World Retail Congress 2019: Day 2 Insights
The Coresight Research team is in Amsterdam this week, attending and participating in the 2019 World Retail Congress, running May 14-16. These are some of the highlights from day 2:
- Coresight Research CEO and Founder Deborah Weinswig moderated a panel discussion on tech with humanity, looking at how retailers can approach the cutting edge of technology to ensures it is customer centric and above all useful.
- Technology is driving faster, more sustainable supply chains.
- China’s booming consumer market presents a huge opportunity for retailers, but breaking into the domestic market can be challenging. Localization, key opinion leaders and digitalization are the keys to success.
Click here to view highlights from Day 1.
The Coresight Research team is in Amsterdam this week, attending and participating in the 2019 World Retail Congress, running May 14-16.
The World Retail Congress brings together leaders from the global retail industry – from domestic and international powerhouses to game-changing start-ups and disruptors. The congress provides an unrivalled high-level forum for senior retailers to learn, share insights and shape the retail future.
These are some of the highlights from day 2:
Tech comes with humanity
Coresight Research CEO and Founder Deborah Weinswig moderated a panel discussion on tech with humanity. Consumers, particularly millennials, are increasingly dismissive of technologies that are more gimmicky than practical. How should retailers approach the cutting edge of technology to ensure it is customer centric and above all useful? Technologies such as AI are blending art and science.
AI creates better consumer experiences by eliminating friction in the shopping process, deepening engagement with customers, enriching the consumer journey in real-time and closing the information gap between e-commerce and physical stores.
Increasingly consumers, notably millennials, are dismissive of technologies that are more gimmicky than practical. At the Tech With Humanity panel, Daniil Kolesnikov said voice tech should focus on the query, not apps. Marry new tech with new integration, not old paradigms. One query that is successful in Russia is, “How much does it cost?” used by 1.7 million people monthly.
Some of the companies leveraging AI include Walmart and Alibaba.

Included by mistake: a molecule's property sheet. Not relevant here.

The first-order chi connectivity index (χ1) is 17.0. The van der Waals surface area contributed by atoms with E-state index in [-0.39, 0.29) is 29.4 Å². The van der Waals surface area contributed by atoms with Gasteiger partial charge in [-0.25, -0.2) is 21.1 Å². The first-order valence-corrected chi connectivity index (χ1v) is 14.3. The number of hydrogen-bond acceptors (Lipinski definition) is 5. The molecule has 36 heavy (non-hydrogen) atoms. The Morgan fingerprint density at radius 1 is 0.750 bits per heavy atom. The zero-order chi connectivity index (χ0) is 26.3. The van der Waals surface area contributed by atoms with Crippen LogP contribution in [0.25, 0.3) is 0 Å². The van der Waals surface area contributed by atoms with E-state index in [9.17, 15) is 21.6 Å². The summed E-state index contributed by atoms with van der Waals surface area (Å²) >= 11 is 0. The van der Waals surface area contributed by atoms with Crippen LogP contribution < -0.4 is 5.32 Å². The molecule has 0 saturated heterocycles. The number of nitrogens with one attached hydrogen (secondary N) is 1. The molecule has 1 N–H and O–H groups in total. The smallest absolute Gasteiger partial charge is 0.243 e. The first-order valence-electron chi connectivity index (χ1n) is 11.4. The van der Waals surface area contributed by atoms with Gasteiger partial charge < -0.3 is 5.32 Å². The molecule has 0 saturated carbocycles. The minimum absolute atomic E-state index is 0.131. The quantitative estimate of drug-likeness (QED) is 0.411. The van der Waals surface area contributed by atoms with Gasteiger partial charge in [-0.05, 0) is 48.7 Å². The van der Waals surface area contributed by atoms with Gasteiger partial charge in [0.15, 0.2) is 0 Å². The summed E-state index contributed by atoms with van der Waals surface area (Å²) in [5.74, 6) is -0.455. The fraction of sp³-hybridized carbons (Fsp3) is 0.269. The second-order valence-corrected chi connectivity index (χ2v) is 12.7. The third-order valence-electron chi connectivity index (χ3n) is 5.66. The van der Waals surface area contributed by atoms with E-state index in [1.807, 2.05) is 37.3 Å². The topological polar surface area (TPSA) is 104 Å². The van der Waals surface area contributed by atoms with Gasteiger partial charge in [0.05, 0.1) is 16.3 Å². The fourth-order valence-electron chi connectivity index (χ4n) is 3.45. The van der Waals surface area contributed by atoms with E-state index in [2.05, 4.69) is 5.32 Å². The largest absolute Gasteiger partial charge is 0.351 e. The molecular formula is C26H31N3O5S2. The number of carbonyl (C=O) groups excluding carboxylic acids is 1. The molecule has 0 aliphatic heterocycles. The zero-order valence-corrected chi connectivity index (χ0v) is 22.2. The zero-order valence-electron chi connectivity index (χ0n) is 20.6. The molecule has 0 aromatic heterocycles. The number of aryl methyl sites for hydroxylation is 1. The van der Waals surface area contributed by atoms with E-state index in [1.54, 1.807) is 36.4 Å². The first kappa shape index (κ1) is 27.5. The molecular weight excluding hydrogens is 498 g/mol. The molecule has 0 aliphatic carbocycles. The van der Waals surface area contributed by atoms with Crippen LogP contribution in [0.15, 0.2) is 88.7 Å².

Walmart uses AI to organize inventory data and analytics, for product pricing and optimizing routes for delivery and solving other operational problems. Alibaba uses AI through a smart speaker assistant called the Tmall Genie, plus a FashionAI digital consultant, in its product recommendation software, to manage promotions on the company’s online marketplaces and to support supply chain logistics.
Technology is driving faster, more effective and more sustainable supply chains
Coresight Research’s Deborah Weinswig moderated a lunch session looking at opportunities to leverage new and emerging technology to improve supply chain operations.
Panelists discussed the global state of retail, the pressure and scrutiny retailers increasingly face for producing excess inventory and material waste and how to balance those challenges against the need for faster supply chains enabled by technology. Data analytics, virtual 3D end-to-end design and predictive analytics tools are helping retailers speed supply chains, increase sell-through rates, and reduce inventory waste. The emergence of new technology is enabling supply chain digitalization and promises exciting, sustainable innovation across the product development cycle.
Succeeding in China
Chinese consumers and millennials are becoming increasingly sophisticated in their consumption of brands and are expected to make up 40% of the global luxury market by 2024. They’re also extremely tech-savvy and already the top contributors of online sales, jumping from 20% of global e-commerce share in 2016 to 50% in 2019. With changing tastes and the rise of digital commerce, all brands are having to work much harder by adopting new models and strategies to capture the rapidly growing millennial market.